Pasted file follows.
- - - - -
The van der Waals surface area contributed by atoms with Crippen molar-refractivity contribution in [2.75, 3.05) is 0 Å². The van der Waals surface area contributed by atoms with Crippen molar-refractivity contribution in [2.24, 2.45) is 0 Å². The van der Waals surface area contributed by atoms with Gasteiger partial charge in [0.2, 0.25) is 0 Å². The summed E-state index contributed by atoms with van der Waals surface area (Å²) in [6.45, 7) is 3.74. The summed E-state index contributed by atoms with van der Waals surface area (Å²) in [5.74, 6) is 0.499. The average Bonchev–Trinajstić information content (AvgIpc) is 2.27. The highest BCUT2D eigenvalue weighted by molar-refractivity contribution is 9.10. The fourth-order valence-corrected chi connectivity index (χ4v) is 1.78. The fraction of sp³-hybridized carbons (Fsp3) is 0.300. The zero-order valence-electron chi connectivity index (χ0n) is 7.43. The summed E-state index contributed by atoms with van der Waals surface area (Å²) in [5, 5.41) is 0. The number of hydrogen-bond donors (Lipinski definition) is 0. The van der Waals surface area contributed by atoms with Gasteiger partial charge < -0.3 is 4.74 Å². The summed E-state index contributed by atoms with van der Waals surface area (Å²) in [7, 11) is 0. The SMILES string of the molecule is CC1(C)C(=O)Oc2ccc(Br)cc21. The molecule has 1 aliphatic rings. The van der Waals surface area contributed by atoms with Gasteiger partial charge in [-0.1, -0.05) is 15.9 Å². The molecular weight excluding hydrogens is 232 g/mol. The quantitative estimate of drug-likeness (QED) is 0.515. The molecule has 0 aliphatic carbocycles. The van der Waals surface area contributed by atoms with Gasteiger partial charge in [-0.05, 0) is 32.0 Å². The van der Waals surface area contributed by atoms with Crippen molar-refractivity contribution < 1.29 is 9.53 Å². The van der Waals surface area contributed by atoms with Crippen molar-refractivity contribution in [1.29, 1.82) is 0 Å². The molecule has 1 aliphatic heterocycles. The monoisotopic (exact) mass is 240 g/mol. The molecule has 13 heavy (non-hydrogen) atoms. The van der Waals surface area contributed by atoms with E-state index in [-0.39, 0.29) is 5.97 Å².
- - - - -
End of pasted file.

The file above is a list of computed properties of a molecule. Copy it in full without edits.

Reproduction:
The van der Waals surface area contributed by atoms with Crippen molar-refractivity contribution in [2.75, 3.05) is 0 Å². The van der Waals surface area contributed by atoms with Crippen molar-refractivity contribution in [2.24, 2.45) is 0 Å². The van der Waals surface area contributed by atoms with Gasteiger partial charge in [0.2, 0.25) is 0 Å². The summed E-state index contributed by atoms with van der Waals surface area (Å²) in [6.45, 7) is 3.74. The summed E-state index contributed by atoms with van der Waals surface area (Å²) in [5.74, 6) is 0.499. The average Bonchev–Trinajstić information content (AvgIpc) is 2.27. The highest BCUT2D eigenvalue weighted by molar-refractivity contribution is 9.10. The fourth-order valence-corrected chi connectivity index (χ4v) is 1.78. The fraction of sp³-hybridized carbons (Fsp3) is 0.300. The zero-order valence-electron chi connectivity index (χ0n) is 7.43. The summed E-state index contributed by atoms with van der Waals surface area (Å²) in [5, 5.41) is 0. The number of hydrogen-bond donors (Lipinski definition) is 0. The van der Waals surface area contributed by atoms with Gasteiger partial charge < -0.3 is 4.74 Å². The summed E-state index contributed by atoms with van der Waals surface area (Å²) in [7, 11) is 0. The SMILES string of the molecule is CC1(C)C(=O)Oc2ccc(Br)cc21. The molecule has 1 aliphatic rings. The van der Waals surface area contributed by atoms with Gasteiger partial charge in [-0.1, -0.05) is 15.9 Å². The molecular weight excluding hydrogens is 232 g/mol. The quantitative estimate of drug-likeness (QED) is 0.515. The molecule has 0 aliphatic carbocycles. The van der Waals surface area contributed by atoms with Gasteiger partial charge in [-0.05, 0) is 32.0 Å². The van der Waals surface area contributed by atoms with Crippen molar-refractivity contribution < 1.29 is 9.53 Å². The van der Waals surface area contributed by atoms with Crippen molar-refractivity contribution in [1.29, 1.82) is 0 Å². The molecule has 1 aliphatic heterocycles. The monoisotopic (exact) mass is 240 g/mol. The molecule has 13 heavy (non-hydrogen) atoms. The van der Waals surface area contributed by atoms with E-state index in [-0.39, 0.29) is 5.97 Å².